Get to know the skin you’re in

If we’ve learnt anything from these very uncertain times, it’s that looking after one’s well-being is of utmost importance. Taking the time to care for ourselves should no longer be seen as an act of indulgence but rather a necessity.

While a long, warm bath or getting your full eight hours (or more) of sleep could be considered the ultimate form of self-care, looking after your skin should be way up on your list of self-love, too. After all, the pandemic has forced us all to relook our beauty regimes as many have forgone their usual makeup looks and are focusing on putting their skin first by curating the best possible routines. But before you start looking at products, understanding your skin type is an important first step towards discovering the most effective way to take care of your skin.


Although your skin’s condition can change due to stress levels, the season, or as you age there are generally five basic skin types to consider: Dry, oily, normal/combination, sensitive and acne-prone. To help you determine your skin type and cultivate an effective skincare routine, there are two methods to consider:

Bareface method image

The easiest way to discover your skin type is to study your bare skin. Start by cleansing your face with a mild cleanser and then gently pat dry. After about 60 minutes, observe your bare skin. If it flakes and feels tight, you most likely suffer from dry skin. If your cheeks and T-zone area is shiny then you most likely have oily skin. If you see an unbalanced mix of oiliness and dryness, you most likely have normal to combination skin. If your complexion is red and blotchy then you suffer from sensitivity and, lastly, inflamed skin with break-outs indicate an acne-prone skin type.

Image of blotting method

Another way to determine your skin type is using blotting paper. Faster and often an excellent differentiator between oily and dry skin types, this method requires you to gently pat blotting paper on various spots of your face. Then, hold the sheet up to a light to see how much oil was absorbed. Plenty of oil indicates an oily complexion, little to no oil means you most likely suffer from dry skin, and if the blotting sheet reveals oil from the forehead and nose areas, your skin is normal/combination.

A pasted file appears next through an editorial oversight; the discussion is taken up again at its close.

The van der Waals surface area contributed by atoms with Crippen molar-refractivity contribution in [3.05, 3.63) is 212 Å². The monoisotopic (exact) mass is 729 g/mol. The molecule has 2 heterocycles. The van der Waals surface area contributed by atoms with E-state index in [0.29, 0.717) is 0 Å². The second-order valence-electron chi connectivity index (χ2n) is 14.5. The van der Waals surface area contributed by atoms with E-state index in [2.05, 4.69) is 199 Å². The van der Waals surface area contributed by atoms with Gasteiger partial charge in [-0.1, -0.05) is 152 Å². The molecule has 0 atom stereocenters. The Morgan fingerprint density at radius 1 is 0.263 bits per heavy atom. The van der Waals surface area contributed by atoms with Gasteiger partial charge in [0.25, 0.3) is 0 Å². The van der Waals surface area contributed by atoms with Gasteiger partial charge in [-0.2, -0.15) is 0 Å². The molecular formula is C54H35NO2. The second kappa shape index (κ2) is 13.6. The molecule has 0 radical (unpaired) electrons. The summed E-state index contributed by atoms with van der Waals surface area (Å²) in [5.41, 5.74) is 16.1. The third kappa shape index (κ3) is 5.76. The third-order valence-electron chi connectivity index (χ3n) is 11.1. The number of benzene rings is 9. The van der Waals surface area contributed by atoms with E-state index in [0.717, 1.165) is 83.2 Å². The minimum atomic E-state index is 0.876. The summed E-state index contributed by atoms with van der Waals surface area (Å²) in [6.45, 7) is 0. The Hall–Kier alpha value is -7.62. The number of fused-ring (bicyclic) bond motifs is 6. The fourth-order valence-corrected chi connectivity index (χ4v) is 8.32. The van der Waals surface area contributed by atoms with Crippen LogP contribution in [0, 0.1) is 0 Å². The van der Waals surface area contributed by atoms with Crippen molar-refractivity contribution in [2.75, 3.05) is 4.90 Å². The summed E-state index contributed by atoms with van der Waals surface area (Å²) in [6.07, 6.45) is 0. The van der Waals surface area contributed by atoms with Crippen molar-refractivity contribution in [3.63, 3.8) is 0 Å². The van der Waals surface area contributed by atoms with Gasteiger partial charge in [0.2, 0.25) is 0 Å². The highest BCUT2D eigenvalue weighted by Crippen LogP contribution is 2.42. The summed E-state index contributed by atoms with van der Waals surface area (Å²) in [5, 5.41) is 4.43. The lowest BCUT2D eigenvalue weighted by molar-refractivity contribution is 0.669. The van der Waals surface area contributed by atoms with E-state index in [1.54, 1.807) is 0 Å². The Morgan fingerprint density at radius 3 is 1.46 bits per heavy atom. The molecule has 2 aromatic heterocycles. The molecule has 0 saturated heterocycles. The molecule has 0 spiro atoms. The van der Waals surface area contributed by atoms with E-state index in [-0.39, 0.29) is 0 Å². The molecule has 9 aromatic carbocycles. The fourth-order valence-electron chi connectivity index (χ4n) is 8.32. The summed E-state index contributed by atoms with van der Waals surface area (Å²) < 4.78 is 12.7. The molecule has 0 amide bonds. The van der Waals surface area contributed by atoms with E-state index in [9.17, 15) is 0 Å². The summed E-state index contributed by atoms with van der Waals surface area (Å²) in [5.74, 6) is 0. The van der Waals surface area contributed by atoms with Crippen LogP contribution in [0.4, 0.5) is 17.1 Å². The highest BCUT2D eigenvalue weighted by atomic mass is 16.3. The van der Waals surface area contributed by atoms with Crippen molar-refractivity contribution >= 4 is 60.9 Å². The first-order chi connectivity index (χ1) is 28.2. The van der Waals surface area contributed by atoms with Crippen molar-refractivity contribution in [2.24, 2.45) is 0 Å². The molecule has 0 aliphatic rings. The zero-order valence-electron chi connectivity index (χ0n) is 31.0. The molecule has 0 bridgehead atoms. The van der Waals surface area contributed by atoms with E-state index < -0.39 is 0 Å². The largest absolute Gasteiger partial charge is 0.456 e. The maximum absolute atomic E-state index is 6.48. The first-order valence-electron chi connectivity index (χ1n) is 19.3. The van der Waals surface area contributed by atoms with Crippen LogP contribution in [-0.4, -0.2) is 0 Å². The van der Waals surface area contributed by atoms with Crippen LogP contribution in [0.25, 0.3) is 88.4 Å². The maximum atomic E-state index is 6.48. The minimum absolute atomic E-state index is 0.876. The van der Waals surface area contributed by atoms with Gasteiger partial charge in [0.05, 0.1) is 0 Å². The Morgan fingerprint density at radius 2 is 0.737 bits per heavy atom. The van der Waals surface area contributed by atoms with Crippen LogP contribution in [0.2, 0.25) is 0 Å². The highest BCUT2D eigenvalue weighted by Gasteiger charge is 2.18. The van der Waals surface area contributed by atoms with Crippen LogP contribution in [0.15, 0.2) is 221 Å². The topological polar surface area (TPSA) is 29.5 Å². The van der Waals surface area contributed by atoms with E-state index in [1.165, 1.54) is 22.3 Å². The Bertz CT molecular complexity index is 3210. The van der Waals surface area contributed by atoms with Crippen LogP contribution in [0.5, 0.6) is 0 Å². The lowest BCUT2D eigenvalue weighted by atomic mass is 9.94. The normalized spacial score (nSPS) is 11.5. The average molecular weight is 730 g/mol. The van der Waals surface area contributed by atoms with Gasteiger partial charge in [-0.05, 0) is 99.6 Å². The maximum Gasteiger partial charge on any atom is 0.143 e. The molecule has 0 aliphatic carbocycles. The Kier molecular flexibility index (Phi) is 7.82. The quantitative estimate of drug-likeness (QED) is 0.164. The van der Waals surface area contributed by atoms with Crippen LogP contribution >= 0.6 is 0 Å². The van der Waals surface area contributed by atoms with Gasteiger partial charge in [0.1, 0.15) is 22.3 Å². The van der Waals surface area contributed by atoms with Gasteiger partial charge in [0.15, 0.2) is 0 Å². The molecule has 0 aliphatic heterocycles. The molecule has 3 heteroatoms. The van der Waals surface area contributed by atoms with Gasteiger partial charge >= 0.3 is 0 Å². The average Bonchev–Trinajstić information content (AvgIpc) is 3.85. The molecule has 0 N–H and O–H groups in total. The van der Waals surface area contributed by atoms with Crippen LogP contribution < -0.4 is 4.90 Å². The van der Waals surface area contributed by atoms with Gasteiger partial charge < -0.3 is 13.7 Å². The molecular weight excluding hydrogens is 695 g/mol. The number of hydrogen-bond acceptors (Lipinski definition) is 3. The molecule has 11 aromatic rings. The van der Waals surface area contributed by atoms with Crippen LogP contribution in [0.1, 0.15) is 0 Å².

Dry skin image

To help alleviate dry, dull and flaky skin, avoid irritating acids, alcohols and chemicals, and opt for gentle hydrating products with emollients and hyaluronic acid.

Image of Oily Skin

Greasy patches and enlarged pores are all signs of an oily skin type. Products that won’t overdry the skin or contain clay are perfect as they drain excess oil and unclog pores.

Normal and combination skin image

It’s the most common skin type and usually accompanies an oily T-zone area (the area that crosses the forehead and down the nose and chin) and then drier patches on the cheek. Invest in products with fruit acids and retinol, as these help rebalance the skin.

image of sensitive skin

Opt for gentle formulas that can help strengthen the skin barrier, and look for treatments that are formulated to help treat visible redness and skin discomfort. Avoid ingredients such as alcohol, phthalates, sulfates and parabens that can irritate sensitive skin. Instead, go for good ingredients like aloe vera and antioxidants like vitamin C to soothe skin and fight environmental aggressors.

image of acne prone skin

Aside from actual breakouts, acne-prone skin is also more prone to inflammation and, therefore, any emollient-type product should be avoided. While retinoids such as retinol are ideal for this skin type, it’s best to visit a dermatologist to explore treatment options.

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